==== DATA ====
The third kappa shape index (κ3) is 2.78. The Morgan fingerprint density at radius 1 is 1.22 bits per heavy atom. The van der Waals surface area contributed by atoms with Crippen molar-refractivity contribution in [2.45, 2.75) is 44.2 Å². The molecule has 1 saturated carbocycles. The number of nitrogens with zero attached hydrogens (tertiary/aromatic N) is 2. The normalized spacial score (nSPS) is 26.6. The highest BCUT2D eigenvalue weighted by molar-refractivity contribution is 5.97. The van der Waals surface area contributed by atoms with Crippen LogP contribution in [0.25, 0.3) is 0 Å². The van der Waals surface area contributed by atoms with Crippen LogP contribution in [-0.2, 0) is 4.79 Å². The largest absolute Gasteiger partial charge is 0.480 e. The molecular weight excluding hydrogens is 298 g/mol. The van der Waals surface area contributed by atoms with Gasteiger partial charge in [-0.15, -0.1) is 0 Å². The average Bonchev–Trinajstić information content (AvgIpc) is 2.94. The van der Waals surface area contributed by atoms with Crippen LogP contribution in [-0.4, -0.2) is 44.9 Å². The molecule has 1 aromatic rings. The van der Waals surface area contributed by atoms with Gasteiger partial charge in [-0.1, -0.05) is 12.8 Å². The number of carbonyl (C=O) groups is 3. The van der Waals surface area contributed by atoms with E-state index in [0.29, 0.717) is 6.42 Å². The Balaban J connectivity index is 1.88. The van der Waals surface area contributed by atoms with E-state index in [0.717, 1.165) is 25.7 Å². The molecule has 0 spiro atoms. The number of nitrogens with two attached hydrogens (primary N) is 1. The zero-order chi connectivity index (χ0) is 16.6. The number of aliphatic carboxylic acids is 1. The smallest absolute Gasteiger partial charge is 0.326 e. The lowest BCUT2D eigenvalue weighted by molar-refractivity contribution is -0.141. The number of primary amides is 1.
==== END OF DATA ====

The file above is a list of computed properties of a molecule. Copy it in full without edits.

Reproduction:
The third kappa shape index (κ3) is 2.78. The Morgan fingerprint density at radius 1 is 1.22 bits per heavy atom. The van der Waals surface area contributed by atoms with Crippen molar-refractivity contribution in [2.45, 2.75) is 44.2 Å². The molecule has 1 saturated carbocycles. The number of nitrogens with zero attached hydrogens (tertiary/aromatic N) is 2. The normalized spacial score (nSPS) is 26.6. The highest BCUT2D eigenvalue weighted by molar-refractivity contribution is 5.97. The van der Waals surface area contributed by atoms with Crippen LogP contribution in [0.25, 0.3) is 0 Å². The van der Waals surface area contributed by atoms with Crippen LogP contribution in [-0.2, 0) is 4.79 Å². The largest absolute Gasteiger partial charge is 0.480 e. The molecular weight excluding hydrogens is 298 g/mol. The van der Waals surface area contributed by atoms with Gasteiger partial charge in [-0.15, -0.1) is 0 Å². The average Bonchev–Trinajstić information content (AvgIpc) is 2.94. The van der Waals surface area contributed by atoms with Crippen LogP contribution in [-0.4, -0.2) is 44.9 Å². The molecule has 1 aromatic rings. The van der Waals surface area contributed by atoms with Gasteiger partial charge in [-0.1, -0.05) is 12.8 Å². The number of carbonyl (C=O) groups is 3. The van der Waals surface area contributed by atoms with E-state index in [0.29, 0.717) is 6.42 Å². The Balaban J connectivity index is 1.88. The van der Waals surface area contributed by atoms with E-state index in [0.717, 1.165) is 25.7 Å². The molecule has 0 spiro atoms. The number of nitrogens with two attached hydrogens (primary N) is 1. The zero-order chi connectivity index (χ0) is 16.6. The number of aliphatic carboxylic acids is 1. The smallest absolute Gasteiger partial charge is 0.326 e. The lowest BCUT2D eigenvalue weighted by molar-refractivity contribution is -0.141. The number of primary amides is 1.